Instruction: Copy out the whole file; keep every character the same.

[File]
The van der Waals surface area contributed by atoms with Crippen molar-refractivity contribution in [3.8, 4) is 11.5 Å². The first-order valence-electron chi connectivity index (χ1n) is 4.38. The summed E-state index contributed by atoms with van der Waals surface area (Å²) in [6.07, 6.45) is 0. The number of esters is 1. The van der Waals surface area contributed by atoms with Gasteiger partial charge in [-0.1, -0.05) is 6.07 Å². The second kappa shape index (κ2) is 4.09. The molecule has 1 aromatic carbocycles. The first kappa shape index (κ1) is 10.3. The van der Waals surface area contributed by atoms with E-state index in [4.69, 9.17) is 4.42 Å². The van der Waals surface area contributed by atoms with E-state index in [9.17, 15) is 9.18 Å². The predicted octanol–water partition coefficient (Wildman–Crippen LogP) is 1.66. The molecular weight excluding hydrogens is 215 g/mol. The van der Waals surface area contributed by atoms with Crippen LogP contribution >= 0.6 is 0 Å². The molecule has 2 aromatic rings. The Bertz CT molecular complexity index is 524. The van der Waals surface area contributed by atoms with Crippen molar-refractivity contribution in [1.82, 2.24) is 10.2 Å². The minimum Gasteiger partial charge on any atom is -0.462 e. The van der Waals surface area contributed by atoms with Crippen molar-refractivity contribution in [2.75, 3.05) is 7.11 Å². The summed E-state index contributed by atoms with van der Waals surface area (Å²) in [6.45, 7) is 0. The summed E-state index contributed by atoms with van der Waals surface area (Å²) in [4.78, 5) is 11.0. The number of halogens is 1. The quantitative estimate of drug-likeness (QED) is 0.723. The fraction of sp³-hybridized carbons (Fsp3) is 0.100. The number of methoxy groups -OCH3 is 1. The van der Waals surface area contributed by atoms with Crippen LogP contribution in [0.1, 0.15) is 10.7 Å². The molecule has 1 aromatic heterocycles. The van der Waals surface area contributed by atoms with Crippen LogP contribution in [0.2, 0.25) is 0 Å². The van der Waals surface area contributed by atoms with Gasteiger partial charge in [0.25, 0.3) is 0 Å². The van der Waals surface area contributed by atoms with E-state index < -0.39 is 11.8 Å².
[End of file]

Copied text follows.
The van der Waals surface area contributed by atoms with Crippen molar-refractivity contribution in [3.8, 4) is 11.5 Å². The first-order valence-electron chi connectivity index (χ1n) is 4.38. The summed E-state index contributed by atoms with van der Waals surface area (Å²) in [6.07, 6.45) is 0. The number of esters is 1. The van der Waals surface area contributed by atoms with Gasteiger partial charge in [-0.1, -0.05) is 6.07 Å². The second kappa shape index (κ2) is 4.09. The molecule has 1 aromatic carbocycles. The first kappa shape index (κ1) is 10.3. The van der Waals surface area contributed by atoms with E-state index in [4.69, 9.17) is 4.42 Å². The van der Waals surface area contributed by atoms with E-state index in [9.17, 15) is 9.18 Å². The predicted octanol–water partition coefficient (Wildman–Crippen LogP) is 1.66. The molecular weight excluding hydrogens is 215 g/mol. The van der Waals surface area contributed by atoms with Crippen LogP contribution >= 0.6 is 0 Å². The molecule has 2 aromatic rings. The Bertz CT molecular complexity index is 524. The van der Waals surface area contributed by atoms with Crippen molar-refractivity contribution in [1.82, 2.24) is 10.2 Å². The minimum Gasteiger partial charge on any atom is -0.462 e. The van der Waals surface area contributed by atoms with Crippen molar-refractivity contribution in [2.75, 3.05) is 7.11 Å². The summed E-state index contributed by atoms with van der Waals surface area (Å²) in [6.45, 7) is 0. The summed E-state index contributed by atoms with van der Waals surface area (Å²) in [4.78, 5) is 11.0. The number of halogens is 1. The quantitative estimate of drug-likeness (QED) is 0.723. The fraction of sp³-hybridized carbons (Fsp3) is 0.100. The number of methoxy groups -OCH3 is 1. The van der Waals surface area contributed by atoms with Crippen LogP contribution in [0.1, 0.15) is 10.7 Å². The molecule has 1 aromatic heterocycles. The van der Waals surface area contributed by atoms with Crippen LogP contribution in [0.2, 0.25) is 0 Å². The van der Waals surface area contributed by atoms with Gasteiger partial charge in [0.25, 0.3) is 0 Å². The van der Waals surface area contributed by atoms with E-state index < -0.39 is 11.8 Å².